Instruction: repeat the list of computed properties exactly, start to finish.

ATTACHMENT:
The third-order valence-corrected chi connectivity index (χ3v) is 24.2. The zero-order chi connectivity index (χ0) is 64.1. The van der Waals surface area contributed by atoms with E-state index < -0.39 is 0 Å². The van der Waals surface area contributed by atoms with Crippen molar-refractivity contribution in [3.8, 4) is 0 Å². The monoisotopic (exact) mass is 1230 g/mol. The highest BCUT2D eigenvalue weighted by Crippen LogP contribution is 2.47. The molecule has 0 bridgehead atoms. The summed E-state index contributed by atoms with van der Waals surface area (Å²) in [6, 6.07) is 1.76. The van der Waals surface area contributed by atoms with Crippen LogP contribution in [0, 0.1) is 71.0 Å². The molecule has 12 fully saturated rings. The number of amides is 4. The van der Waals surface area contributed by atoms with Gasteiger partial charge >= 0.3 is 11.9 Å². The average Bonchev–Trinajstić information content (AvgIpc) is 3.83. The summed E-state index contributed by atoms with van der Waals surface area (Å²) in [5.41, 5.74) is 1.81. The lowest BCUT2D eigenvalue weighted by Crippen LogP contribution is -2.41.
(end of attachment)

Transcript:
The third-order valence-corrected chi connectivity index (χ3v) is 24.2. The zero-order chi connectivity index (χ0) is 64.1. The van der Waals surface area contributed by atoms with E-state index < -0.39 is 0 Å². The van der Waals surface area contributed by atoms with Crippen molar-refractivity contribution in [3.8, 4) is 0 Å². The monoisotopic (exact) mass is 1230 g/mol. The highest BCUT2D eigenvalue weighted by Crippen LogP contribution is 2.47. The molecule has 0 bridgehead atoms. The summed E-state index contributed by atoms with van der Waals surface area (Å²) in [6, 6.07) is 1.76. The van der Waals surface area contributed by atoms with Crippen LogP contribution in [0, 0.1) is 71.0 Å². The molecule has 12 fully saturated rings. The number of amides is 4. The van der Waals surface area contributed by atoms with Gasteiger partial charge >= 0.3 is 11.9 Å². The average Bonchev–Trinajstić information content (AvgIpc) is 3.83. The summed E-state index contributed by atoms with van der Waals surface area (Å²) in [5.41, 5.74) is 1.81. The lowest BCUT2D eigenvalue weighted by Crippen LogP contribution is -2.41.